The 10 Best and Worst States for Military Retirees

Submarine veteran Lawrence Check adjusts his hat before watching a parade on Veterans Day in Atlanta in 2012. Submarine veteran Lawrence Check adjusts his hat before watching a parade on Veterans Day in Atlanta in 2012. David Tulis/AP file photo

Military retirees are not like the average retiree: Veterans may have special medical needs, and being decades younger than the average retiree, they usually still need to find work.

So when searching for the best place to retire from the Armed Forces, there are several economic, social, and health care factors for a veteran to take into account. WalletHub, a personal-finance network, this week released a survey ranking the states and the District of Columbia as places for military retirement.

Wyoming tops the list as best.

While medical treatment is one of the more essential services for veterans—making the Veterans Affairs Department scandal all the more disconcerting this Memorial Day—the survey also takes into account housing prices, job opportunities, and the number of veteran-owned businesses. The survey also considers the fact that the average officer retires at 45 years old and average enlisted personnel retire at 41 years old.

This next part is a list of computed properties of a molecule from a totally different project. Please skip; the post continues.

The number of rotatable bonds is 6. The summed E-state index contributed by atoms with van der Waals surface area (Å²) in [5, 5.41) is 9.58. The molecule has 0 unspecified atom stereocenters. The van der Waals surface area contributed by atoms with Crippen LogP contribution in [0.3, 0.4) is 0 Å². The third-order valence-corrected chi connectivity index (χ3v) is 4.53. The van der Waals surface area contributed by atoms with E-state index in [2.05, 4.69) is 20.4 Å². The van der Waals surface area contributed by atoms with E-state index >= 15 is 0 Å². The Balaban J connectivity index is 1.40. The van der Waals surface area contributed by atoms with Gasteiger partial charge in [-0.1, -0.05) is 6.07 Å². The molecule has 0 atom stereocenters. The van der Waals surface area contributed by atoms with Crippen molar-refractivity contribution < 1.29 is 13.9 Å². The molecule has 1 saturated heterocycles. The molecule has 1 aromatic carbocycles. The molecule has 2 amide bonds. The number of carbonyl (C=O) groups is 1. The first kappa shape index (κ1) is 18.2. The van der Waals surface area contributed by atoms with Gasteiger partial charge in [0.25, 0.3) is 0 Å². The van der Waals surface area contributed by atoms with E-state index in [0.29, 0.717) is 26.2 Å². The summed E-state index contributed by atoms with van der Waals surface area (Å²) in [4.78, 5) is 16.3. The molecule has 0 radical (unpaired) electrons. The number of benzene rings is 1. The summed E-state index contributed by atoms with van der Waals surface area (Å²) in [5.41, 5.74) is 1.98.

So why does Wyoming top the list? It ranked in the top five for all three main categories for the survey: economic environment, quality of life, and health care. Wyoming ranks first in the number of VA health facilities per 10,000 veterans and also ranks fourth-highest in number of veterans per 100 residents.

Among the main ranking categories, Delaware leads in the best quality of life for military retirees, New Hampshire has the best health care system for them, and Mississippi has the best economic environment for them.

California, though, is the worst state in the country for military retirees; the survey specifically notes its poor economic environment for veterans. California also has the second-lowest number of veterans per 100 residents, second-highest percentage of homeless veterans, and third-highest housing costs.

Though some states rank poorly in individual categories, not all states are bad for military retirees overall. While Texas has the worst quality of life for military retirees, it ranks 37th overall in the state rankings. Similarly, Virginia has the worst health care system for military retirees, but ranks 17th in the country overall.

For the 2.1 million military retirees in the United States, finding the right place for retirement is an essential part of their welfare after years of service. Considering the latest developments from the VA, military personnel need to look at all factors before choosing where to retire.

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